Silicon Valley Opens Its Wallet for Joe Biden

By Daniel Oberhaus

President Trump and other Republicans often complain that Silicon Valley has an anti-conservative bias. A review of campaign finance data shows that contributions by employees at some of America’s biggest tech companies are overwhelmingly going to his Democratic opponent, Joe Biden.

WIRED found that employees at Alphabet, Amazon, Apple, Facebook, Microsoft, and Oracle have contributed nearly 20 times as much money to Biden as to Trump since the beginning of 2019. According to data released by the Federal Election Commission, which requires individuals who contribute $200 or more to a presidential campaign to report their employer, employees at these six companies have contributed $4,787,752 to Biden and just $239,527 to Trump.

Employees at Alphabet are Biden’s biggest financial backers in Silicon Valley, having donated just shy of $1.8 million, more than one-third of the money raised from employees of the six companies. An analysis by Open Secrets, a campaign finance watchdog, found that contributions from Alphabet’s employees and political action committee to the Biden campaign collectively exceed those from any other company. In fact, according to Open Secrets, Alphabet, Microsoft, Amazon, Facebook, and Apple account for five of the seven largest donors to the Biden campaign on that basis.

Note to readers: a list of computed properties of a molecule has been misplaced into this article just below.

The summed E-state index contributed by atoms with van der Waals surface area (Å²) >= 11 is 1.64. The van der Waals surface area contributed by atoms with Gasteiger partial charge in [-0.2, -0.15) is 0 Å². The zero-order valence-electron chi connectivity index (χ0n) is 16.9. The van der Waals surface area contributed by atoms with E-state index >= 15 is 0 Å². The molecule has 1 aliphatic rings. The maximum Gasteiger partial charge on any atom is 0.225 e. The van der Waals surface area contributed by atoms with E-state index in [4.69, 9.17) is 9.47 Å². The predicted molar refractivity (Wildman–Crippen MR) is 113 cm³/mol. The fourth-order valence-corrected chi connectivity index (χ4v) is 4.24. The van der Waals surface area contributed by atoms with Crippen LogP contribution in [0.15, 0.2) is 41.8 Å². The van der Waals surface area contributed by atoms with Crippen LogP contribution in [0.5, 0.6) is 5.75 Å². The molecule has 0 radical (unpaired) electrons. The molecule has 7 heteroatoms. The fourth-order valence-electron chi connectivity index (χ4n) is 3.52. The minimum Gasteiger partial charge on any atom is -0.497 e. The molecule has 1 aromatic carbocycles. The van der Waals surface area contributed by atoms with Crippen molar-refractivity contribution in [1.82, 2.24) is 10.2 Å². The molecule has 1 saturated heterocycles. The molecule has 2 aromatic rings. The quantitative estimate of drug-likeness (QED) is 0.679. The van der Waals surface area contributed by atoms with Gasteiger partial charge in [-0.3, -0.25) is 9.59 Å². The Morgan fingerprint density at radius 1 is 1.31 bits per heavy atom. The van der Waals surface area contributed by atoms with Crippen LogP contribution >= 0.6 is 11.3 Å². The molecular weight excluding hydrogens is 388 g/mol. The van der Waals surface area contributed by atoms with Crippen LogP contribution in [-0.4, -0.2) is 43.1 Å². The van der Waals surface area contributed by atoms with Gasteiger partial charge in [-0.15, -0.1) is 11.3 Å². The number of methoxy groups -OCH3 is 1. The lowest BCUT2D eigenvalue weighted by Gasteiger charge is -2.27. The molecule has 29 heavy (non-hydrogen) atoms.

Employees at the sixth company in WIRED’s analysis, Oracle, have been less one-sided in their contributions. Roughly 20 percent of the contributions by Oracle employees have gone to Trump, compared with less than 10 percent at each of the other companies. The next-highest share going to Trump is at Microsoft, where nearly 8 percent of the money contributed to the presidential campaigns has gone to Trump. Of the six companies, Microsoft employees contributed the most total money to the Trump campaign—$75,428.

WIRED’s analysis shows that employees at these six companies are contributing substantially more to both nominees than during the 2016 election. Donations to the Biden campaign are nearly twice those made to Hillary Clinton’s over the same period four years ago; Trump has raised more than four times as much money from employees at the six companies.

Big tech has a lot riding on the election. Members of Congress are probing potential antitrust violations by several of the companies; they also are considering changes to a 1990s-era law that essentially absolves website owners of responsibility for what users post on their site. Tech executives have criticized Trump’s increasingly hard line on China, a big trade partner, and on immigration, a source of many Silicon Valley employees.